let the force be with you. :)
  20. iEdd macrumors 68000


    Aug 8, 2005
    Just tell him it's dual core 1.42Ghz AMD, which runs the same as a single 3.2Ghz intel :D
    Or if he's not that dumb, remind him how hard you worked, and how he should be proud of the fact you could set a goal and achieve it (if he wasn't the obstacle). Just tell him you will commit suicide if he doesn't let you get the mini, as he wouldn't let you go to disneyland either :D
    Good luck! :)
  21. kiwi-in-uk macrumors 6502a

    Sep 22, 2004
    There it is.
    Sometime, somewhere, he has done something he has regretted ever since.
    And being a good dad (like me and a couple of the other guys on this thread :D ) he naturally wants to protect you. His heart's in the right place.

    I might not agree with the way he is choosing to explain it, but that's his prerogative.

    See if you can find out what it is that's worrying him.

    Is it that you might repeat one of his mistakes (buying a Mac Mini is a relatively harmless way to learn from your mistakes)?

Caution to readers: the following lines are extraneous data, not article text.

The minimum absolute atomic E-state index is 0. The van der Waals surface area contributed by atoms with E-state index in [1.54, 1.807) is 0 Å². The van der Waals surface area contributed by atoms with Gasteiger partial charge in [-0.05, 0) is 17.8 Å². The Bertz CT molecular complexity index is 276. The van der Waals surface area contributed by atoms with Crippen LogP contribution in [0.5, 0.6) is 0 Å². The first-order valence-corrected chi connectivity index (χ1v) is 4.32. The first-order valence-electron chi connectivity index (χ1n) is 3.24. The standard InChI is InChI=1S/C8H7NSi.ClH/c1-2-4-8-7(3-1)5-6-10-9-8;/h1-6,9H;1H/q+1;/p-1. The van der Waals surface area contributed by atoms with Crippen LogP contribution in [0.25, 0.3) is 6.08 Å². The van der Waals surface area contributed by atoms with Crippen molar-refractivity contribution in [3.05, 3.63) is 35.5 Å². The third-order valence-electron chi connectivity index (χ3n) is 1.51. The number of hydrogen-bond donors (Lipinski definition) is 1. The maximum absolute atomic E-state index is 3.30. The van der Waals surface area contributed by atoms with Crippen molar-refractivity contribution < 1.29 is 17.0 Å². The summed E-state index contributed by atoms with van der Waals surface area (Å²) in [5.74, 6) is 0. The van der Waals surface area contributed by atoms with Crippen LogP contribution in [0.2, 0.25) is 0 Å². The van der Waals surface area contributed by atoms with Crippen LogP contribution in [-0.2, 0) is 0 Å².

Or is it that he thinks you are being a bit impetuous? Or would he prefer that you save your cash?

    Have a heart to heart with him.
    And remember that sometimes dads find it difficult to say exactly what's on their minds.

    Good luck!
  22. JW8725 macrumors 6502a

    May 8, 2005
    Straight up.......the low end mini is whack! Too slow, programmes non-responsive and the beach ball of death 24-7. I maxed mine out with 1 gig of RAM and I boot from an external HD too. Things are a lot better. If you just wanna chill, surf a little and use non resources eating apps then its for you otherwise bully your old man into the new imac! Wowzers that thing is nice!
  23. Loke macrumors member

    Jul 27, 2005
    First of all, saving money is a good thing (TM). And yes, your dad knows best. It really is that simple, and you'll understand the day you get kids yourself. You probably wont see it this way now, but when you turn 23-25ish you probably want a place on your own. Not rent -but own a house.